Another visit to L’Outa, for the willowy brunette a birthday. I could say that at times she can possibly be a picky eater, but that would be unfair. She only eats good food,almost no rubbish,by her own admission she does not go out of her comfort zone as far as food is concerned, having said that, snails for example are a hit!
So once again, we had an amuse Bouche of the cream vegetable soup, again very acceptable . For our starters, the three of us chose a risotto , albeit three different ones. A risotto au fromage, a risotto with scallops and a risotto aux cepes. All arrived at the same time, all were perfect and all were al dente. And as they were three very different risottos, they had been cooked seperately.
All three Risotto were served with a Parmesan crisp, which are very easy to make, but add a very nice finishing touch.
For mains, Himself chose the beef whilst the girls went for the Gambas, which I have to say were wonderful , having had ‘Food Envy’ on the previous week, I was very pleased to have chosen them this time round.
The birthday girl had the café gourmand, which although it was as copious as the previous week, it was in fact different, with a mini tarte au citron, a mini lemon meringue pie, some type of caramel pudding with a runny middle, a passion fruit mousse, a coated profiterole with chocolate filling and another with sorbet cassis, and a cookie! It also came with a birthday sparkler!
It was a Thursday night and I did a head count, 40 people and a few extra tables around the corner, not bad, as it certainly does not cater for the average skier or tourist.
Come summer we will return. However I commented to Madame that they were not on Twitter, no, she replied but in the guide Michelin. A strange phenomomen , I looked up Guide Michelin, it directed me to the web site, which then promptly told me that as my app. account is UK based, I could not access it, but redirected me to the UK site. And Guess what the App is not available in the UK, Catch 22 I guess!
Having said previously ( and several times) that here in the mountains, most restaurants serve, Ham, Cheese, Potatoes, cream and Charcuterie, and understandably , they cater to the tourists. However we do not consider ourselves, tourists ?semi residents, if you like, as we even get resident discounts on the ski lifts .
So, there is one restaurant that fits the bill, as being not the usual run of the mill and it is L’Outa, in Les Gets. When we first saw the restaurant, we thought it to be a very smart antique shop, refined old pine fittings and soft lighting. But we were wrong, it is a lovely smallish restaurant, with about 30 covers. It also has a wine bar, ( yet to be tried) and a salon de thé ( also yet to be tried) . It is owned and run by Jaqueline and Phillipe François ( I think he could be the chef), she is the front of house and head waiter, and slightly dotty. One time when we called, to ask if they were open, Madame responded, oh I don’t know, call again in the morning ( I have to admit it was out of season). So we have been there now, several times, both winter and summer and out of season . In the summer we eat outside in the garden and in the winter of course inside where it is warm and cosy , we have never been disappointed.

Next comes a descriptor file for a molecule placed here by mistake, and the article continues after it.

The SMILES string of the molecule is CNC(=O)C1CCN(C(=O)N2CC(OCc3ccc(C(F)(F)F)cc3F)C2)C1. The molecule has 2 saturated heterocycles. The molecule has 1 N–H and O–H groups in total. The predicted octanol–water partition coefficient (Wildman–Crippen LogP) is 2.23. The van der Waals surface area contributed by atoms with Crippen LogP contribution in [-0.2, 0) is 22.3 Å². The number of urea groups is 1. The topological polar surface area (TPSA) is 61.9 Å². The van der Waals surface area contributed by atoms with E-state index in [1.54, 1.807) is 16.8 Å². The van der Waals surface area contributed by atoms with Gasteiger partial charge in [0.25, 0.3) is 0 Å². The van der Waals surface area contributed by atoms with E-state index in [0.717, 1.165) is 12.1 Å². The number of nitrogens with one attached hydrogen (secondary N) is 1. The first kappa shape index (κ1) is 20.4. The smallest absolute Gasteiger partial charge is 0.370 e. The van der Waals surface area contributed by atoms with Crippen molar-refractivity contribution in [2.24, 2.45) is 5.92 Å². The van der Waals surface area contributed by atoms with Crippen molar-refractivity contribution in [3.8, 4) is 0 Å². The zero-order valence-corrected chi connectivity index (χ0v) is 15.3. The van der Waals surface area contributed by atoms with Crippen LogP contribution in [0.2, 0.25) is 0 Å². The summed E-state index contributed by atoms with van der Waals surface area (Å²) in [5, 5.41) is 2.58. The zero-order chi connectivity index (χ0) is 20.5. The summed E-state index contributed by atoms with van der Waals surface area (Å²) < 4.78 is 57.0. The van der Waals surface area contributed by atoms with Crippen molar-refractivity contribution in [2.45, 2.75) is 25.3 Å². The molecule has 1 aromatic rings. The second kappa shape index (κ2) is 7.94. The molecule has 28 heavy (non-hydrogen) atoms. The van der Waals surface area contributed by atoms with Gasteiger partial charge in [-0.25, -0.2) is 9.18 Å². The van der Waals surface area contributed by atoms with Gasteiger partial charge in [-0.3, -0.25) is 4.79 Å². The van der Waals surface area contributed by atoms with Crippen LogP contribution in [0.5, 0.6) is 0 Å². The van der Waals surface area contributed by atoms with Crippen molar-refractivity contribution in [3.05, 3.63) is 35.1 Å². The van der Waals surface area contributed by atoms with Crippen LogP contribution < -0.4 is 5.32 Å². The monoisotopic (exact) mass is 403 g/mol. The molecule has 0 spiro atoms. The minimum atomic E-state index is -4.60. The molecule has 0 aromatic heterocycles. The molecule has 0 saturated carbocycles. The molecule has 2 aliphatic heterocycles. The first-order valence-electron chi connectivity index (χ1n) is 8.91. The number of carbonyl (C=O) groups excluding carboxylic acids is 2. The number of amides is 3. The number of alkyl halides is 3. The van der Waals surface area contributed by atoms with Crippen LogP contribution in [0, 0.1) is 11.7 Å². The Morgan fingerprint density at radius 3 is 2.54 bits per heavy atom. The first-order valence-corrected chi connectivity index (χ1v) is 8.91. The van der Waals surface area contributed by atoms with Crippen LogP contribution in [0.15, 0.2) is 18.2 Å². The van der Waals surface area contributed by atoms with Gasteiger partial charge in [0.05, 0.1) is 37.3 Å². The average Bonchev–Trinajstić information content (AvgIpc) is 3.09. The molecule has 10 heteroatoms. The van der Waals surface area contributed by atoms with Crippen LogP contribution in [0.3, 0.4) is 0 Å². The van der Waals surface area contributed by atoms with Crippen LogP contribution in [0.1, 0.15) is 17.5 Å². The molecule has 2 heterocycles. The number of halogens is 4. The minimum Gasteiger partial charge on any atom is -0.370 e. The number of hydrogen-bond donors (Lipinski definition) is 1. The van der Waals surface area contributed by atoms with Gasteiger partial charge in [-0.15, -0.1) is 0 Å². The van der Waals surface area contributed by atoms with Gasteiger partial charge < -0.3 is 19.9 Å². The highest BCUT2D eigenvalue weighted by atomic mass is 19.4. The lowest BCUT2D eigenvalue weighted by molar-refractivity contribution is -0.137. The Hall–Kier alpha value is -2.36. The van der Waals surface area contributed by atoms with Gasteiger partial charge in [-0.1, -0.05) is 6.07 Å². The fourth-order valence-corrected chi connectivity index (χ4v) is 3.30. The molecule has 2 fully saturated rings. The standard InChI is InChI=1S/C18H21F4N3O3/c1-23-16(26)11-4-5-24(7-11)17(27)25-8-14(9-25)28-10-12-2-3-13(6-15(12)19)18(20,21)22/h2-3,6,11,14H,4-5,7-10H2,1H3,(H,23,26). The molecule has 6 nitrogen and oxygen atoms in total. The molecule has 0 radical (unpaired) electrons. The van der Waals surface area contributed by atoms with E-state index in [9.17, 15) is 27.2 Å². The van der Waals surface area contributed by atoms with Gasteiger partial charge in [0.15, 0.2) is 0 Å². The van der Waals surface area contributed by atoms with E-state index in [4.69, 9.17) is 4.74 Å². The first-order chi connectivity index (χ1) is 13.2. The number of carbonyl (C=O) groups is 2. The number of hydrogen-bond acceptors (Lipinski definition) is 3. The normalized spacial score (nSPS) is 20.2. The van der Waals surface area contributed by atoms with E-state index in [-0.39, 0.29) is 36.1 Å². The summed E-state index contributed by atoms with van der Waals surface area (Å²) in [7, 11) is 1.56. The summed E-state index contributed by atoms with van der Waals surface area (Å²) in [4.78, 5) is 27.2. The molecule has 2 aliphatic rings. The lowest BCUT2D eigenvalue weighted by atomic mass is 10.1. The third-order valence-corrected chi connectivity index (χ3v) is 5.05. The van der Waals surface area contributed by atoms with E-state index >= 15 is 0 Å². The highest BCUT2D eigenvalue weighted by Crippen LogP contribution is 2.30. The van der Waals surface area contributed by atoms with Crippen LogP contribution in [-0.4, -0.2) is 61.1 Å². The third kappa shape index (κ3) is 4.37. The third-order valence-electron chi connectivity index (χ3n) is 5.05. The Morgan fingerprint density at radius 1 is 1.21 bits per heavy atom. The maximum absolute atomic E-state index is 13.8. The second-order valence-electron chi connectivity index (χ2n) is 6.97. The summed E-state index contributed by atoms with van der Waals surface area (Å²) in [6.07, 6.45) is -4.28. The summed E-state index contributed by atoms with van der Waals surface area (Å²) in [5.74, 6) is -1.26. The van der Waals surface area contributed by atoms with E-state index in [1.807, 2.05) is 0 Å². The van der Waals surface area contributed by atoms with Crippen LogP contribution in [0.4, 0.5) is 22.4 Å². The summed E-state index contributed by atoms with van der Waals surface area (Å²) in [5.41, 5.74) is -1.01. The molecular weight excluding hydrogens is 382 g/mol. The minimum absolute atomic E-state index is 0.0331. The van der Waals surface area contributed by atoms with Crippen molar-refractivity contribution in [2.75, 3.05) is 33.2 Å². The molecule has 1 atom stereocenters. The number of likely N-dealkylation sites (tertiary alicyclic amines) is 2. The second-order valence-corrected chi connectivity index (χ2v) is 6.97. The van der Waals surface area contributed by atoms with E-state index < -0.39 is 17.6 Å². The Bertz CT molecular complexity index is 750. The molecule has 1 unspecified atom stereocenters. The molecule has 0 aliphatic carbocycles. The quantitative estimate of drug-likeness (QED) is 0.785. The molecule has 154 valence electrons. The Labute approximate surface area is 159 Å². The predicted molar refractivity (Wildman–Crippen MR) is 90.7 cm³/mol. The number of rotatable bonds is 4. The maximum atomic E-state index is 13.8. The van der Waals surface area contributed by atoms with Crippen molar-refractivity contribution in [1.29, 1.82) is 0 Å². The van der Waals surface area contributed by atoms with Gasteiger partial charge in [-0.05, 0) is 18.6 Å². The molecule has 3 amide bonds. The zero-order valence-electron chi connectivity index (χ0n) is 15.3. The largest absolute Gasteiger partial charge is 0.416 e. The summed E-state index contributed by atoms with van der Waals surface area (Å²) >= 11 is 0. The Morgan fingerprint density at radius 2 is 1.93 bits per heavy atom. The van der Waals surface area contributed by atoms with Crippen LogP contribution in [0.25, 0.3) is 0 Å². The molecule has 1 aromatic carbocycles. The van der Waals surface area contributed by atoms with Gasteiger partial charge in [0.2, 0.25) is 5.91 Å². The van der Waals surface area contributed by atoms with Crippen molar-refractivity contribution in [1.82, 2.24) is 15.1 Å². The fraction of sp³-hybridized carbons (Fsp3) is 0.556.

So, we went again, with new acquaintances,( she being French, him English) who had not been before and hopefully they will return.
we chose, between us, a soup du jour, which was creamy winter vegetable with a cream and lard chantilly, Lard? Yes whipped cream mixed with lard! Spends awful, but in fact I would never had guessed that ingredient, on a blind tasting test! a scallop risotto and escargot served in a small casserole with fois gras and chanterelles.
All of which were excellent . We were actually served a tiny portion of the soup as an amuse Bouche, so we all had the chance to sample it. For mains, three of us went for monkfish, which again was very good indeed, but I think I have to admit to having food envy,
when I saw the Gambas arrive.
I am hoping they will still have that on the menu, when we go again next week! No room for dessert except, our young skinny friend who chose the Café Gourmand, which was more than enough for two and her husband duly helped out.
So chatting to Madame before leaving, she said, “bones vacances” I informed her that our young friends worked here! Oh she replied that is why she speaks such good French! I am French, was the reply! But Madame was nonplussed by this! Of course, as I said she is a bit dotty! But very nice all the same!
Here in the heart of Les Portes du Soleil on the Swiss/ French Alps border, is the town of Morzine, which, was one of the pioneering ski areas of the 1930’s. A pretty enough town mostly built on the surrounding hills overlooking the town with views up to Avoriaz, a purpose built resort with ski areas up to 2,400 m. From the distance the resort blends well into the rocks and mountain but close up it is really quiet ugly.
Back to Morzine, these days it is more than a ski resort, hosting in the summer “Harley Days” where the town is swamped by about 3,000 Harley riding bikers, the Tour de France and do not forget the hordes of mountain bikers, who use the ski lifts ( which have been adapted) to get up the mountains with their bikes, only to descend at break neck speeds, looking more like Darth Vader, than humans. It is not unusual to see, people hobbling around in casts and on crutches in winter and summer alike.
Morzine is close to Geneva, and hence is accessible to many Europeans and especially the Brits! A whole industry has arisen to cater to them, from catered chalets, to laundry services, to builders, to real estate agents and even to a Tesco delivery service! Restaurants abound, serving predominately mountain food and of course pizza. Chalets give their staff one night a week ‘off duty’ and so the guests descend upon the restaurants en mass. As I have said before Mountain food is variations on a theme, cheese, ham, cream, charcuterie, including Cheese fondue, cheese raclette , croute au fromage, platters of charcuterie, etc etc. However one restaurant we we do frequent above others, is La Grange in the center of Morzine itself. It is run by a young Anglo French couple, Alex and Fred. They have been open for about 8 years and so far so good. When we visited the other night, a Tuesday, we were amazed at how busy they were. One party of about 20 walked in whilst we were there. I think they must have had 100+ covers that evening. As with most restaurants their menu is for serving the tourists , so lots of chees, ham , charcuterie and cream. However, they do have other offerings, such as local lake fish, wild boar stew, steak and salmon trout from the local Ardoisières valley fish farm. Sometimes, they do a very good Steak Tartare, though sadly not that often.